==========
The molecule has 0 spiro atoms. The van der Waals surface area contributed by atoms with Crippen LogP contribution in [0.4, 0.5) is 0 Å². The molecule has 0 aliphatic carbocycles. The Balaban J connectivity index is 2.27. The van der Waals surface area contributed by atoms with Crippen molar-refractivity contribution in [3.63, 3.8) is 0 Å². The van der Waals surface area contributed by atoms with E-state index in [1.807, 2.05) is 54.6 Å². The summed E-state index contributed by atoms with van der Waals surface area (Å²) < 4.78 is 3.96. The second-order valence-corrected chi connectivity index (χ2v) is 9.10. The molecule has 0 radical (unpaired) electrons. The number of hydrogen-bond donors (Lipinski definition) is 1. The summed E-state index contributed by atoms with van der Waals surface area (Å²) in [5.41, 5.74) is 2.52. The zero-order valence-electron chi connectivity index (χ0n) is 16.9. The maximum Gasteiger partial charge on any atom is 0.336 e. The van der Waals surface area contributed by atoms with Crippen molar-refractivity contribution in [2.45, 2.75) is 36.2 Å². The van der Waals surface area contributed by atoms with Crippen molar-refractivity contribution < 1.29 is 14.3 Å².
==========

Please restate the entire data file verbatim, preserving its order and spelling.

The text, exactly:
The molecule has 0 spiro atoms. The van der Waals surface area contributed by atoms with Crippen LogP contribution in [0.4, 0.5) is 0 Å². The molecule has 0 aliphatic carbocycles. The Balaban J connectivity index is 2.27. The van der Waals surface area contributed by atoms with Crippen molar-refractivity contribution in [3.63, 3.8) is 0 Å². The van der Waals surface area contributed by atoms with E-state index in [1.807, 2.05) is 54.6 Å². The summed E-state index contributed by atoms with van der Waals surface area (Å²) < 4.78 is 3.96. The second-order valence-corrected chi connectivity index (χ2v) is 9.10. The molecule has 0 radical (unpaired) electrons. The number of hydrogen-bond donors (Lipinski definition) is 1. The summed E-state index contributed by atoms with van der Waals surface area (Å²) in [5.41, 5.74) is 2.52. The zero-order valence-electron chi connectivity index (χ0n) is 16.9. The maximum Gasteiger partial charge on any atom is 0.336 e. The van der Waals surface area contributed by atoms with Crippen molar-refractivity contribution in [2.45, 2.75) is 36.2 Å². The van der Waals surface area contributed by atoms with Crippen molar-refractivity contribution < 1.29 is 14.3 Å².